With five walks to go with his seven strikeouts, Wheeler was being his usual inefficient self, even if he was mixing his pitches beautifully today. After six innings, he had thrown 104 pitches, so Terry Collins opted to go with Jeurys Familia to start the seventh. That's not why the Mets lost the game, as Familia took care of Miami in order while striking out Marcell Ozuna and Jeff Mathis on sliders.

In the eighth, the Mets threatened to break the scoreless tie when Lucas Duda ripped a sharp ground ball off of Jones and into right field. It was New York's first hit since the first inning, so Collins asked Anthony Recker to bunt Duda over to second. The sacrifice "worked," but the Mets got nothing from it. Collins inserted Bobby Abreu and Josh Satin as pinch-hitters for Tejada and Familia, respectively, but both subs struck out to end the frame.

Carlos Torres came on to pitch the Miami half of the eighth, and he looked pretty good with a perfect inning. He even got pinch-hitter Reed Johnson to fly out to center field. It made sense, then, to leave Torres in the game after the Mets went down quietly at the hands of Cishek in the top of the ninth.

Torres cracked, though. He allowed a single to Stanton and walked McGehee to set the table for the Marlins. The lefty Jones was up next, but Collins left in Torres, likely because of Scott Rice's issue with his back. That didn't turn out so badly with Jones flying out to right field, but it did allow Stanton to move over to third with just one out.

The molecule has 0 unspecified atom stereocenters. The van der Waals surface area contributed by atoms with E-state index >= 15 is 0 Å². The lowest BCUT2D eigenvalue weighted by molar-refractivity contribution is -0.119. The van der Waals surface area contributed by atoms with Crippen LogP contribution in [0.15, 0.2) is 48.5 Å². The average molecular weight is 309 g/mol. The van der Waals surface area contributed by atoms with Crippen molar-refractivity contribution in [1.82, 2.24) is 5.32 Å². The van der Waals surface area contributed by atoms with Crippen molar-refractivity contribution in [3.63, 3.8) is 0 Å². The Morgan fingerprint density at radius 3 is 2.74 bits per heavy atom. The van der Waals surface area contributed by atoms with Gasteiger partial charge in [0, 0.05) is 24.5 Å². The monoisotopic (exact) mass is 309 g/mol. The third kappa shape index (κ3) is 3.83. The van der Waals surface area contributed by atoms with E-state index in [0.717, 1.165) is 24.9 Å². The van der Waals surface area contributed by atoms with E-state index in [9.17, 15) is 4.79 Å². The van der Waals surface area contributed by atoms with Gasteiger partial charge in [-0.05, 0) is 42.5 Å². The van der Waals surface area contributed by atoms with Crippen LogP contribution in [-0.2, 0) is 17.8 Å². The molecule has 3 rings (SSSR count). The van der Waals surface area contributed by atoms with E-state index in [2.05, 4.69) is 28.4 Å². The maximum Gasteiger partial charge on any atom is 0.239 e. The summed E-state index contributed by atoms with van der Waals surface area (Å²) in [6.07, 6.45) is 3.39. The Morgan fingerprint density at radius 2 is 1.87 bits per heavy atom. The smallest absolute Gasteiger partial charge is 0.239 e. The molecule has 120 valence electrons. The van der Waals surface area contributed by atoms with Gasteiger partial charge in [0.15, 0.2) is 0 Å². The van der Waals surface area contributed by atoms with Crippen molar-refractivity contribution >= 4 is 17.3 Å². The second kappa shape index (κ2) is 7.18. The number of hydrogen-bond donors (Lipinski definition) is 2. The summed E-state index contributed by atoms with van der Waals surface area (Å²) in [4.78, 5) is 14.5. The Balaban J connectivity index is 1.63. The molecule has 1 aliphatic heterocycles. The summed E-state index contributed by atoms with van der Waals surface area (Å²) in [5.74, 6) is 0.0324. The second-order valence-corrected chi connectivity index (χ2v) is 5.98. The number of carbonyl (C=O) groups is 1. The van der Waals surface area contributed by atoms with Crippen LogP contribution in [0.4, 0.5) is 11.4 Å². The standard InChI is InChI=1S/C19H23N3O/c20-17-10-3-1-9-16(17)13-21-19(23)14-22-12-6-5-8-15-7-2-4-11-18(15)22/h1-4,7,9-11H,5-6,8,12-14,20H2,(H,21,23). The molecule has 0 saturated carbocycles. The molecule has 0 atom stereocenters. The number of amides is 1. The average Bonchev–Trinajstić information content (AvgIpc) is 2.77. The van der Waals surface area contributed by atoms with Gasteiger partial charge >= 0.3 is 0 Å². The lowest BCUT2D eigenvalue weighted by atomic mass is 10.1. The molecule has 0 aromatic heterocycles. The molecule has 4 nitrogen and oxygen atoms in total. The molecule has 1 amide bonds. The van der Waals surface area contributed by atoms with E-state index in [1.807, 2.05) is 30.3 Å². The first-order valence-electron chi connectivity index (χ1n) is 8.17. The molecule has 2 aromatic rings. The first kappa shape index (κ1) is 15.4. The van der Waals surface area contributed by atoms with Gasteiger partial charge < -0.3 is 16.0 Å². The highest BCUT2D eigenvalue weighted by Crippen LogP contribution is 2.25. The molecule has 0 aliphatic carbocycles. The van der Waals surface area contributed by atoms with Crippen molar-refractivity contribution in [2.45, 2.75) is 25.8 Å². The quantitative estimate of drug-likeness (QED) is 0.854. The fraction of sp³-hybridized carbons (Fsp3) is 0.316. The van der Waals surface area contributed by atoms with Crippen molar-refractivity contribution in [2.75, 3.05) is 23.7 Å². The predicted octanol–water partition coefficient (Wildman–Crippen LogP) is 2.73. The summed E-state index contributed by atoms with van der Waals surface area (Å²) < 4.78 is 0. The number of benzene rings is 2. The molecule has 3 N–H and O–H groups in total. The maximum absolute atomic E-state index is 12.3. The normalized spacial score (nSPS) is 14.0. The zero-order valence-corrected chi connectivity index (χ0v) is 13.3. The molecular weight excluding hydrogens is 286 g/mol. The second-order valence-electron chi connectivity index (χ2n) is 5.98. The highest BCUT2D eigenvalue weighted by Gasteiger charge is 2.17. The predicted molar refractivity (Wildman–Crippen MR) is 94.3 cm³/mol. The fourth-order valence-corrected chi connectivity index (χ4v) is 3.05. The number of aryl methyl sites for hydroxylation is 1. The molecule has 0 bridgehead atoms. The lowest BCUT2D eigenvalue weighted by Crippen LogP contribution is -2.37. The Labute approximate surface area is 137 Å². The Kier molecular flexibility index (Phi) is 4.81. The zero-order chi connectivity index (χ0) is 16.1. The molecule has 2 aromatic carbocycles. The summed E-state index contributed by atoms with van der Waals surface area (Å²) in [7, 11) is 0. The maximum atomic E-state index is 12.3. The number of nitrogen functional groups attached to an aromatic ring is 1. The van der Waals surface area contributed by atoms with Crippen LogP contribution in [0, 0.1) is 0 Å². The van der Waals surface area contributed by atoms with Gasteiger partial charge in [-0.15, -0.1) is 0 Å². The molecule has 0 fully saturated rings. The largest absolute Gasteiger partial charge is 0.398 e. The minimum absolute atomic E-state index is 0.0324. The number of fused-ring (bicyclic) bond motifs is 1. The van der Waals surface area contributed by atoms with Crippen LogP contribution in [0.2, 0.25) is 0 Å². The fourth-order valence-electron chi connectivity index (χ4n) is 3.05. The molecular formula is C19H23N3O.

Kyle Farnsworth was brought on to try to get out of the mess, but Ozuna made solid contact against him on a line drive to right-center field. The drive looked like a good result for the Mets at first. It was high enough for Lagares to get under it, but short enough to give him a good chance to throw out Stanton at the plate. Stanton did indeed tag up, but Lagares' throw (with his momentum carrying him to his left) was a little too short and a little too far offline. Recker still had a chance to make a play if he could just field the bouncing throw cleanly, but it ricocheted off of him, allowing Stanton to slide home safely.

And thus is the story of the latest Mets baseball game. The team is now 16-17 and the offense is in dire straits. Hopefully a day off followed by a date with the Phillies is all that's needed to cure our beloved club of its ills.

SB Nation GameThreads

* Amazin' Avenue GameThread
* Fish Stripes GameThread

Win Probability Added

(What's this?)

Big winners: Zack Wheeler +32.4%, Jeurys Familia +7.9%
Big losers: Kyle Farnsworth -18.6%, Daniel Murphy -11.3%, Carlos Torres -10.4%
Teh aw3s0mest play: With two runners on in the sixth, Stanton grounds into a double play +14.0%
Teh sux0rest play: Ozuna's walk-off sac fly in the ninth inning -18.6%
Total pitcher WPA: +11.3%
Total batter WPA: -61.3%
GWRBI!: Ozuna's walk-off sac fly in the ninth inning.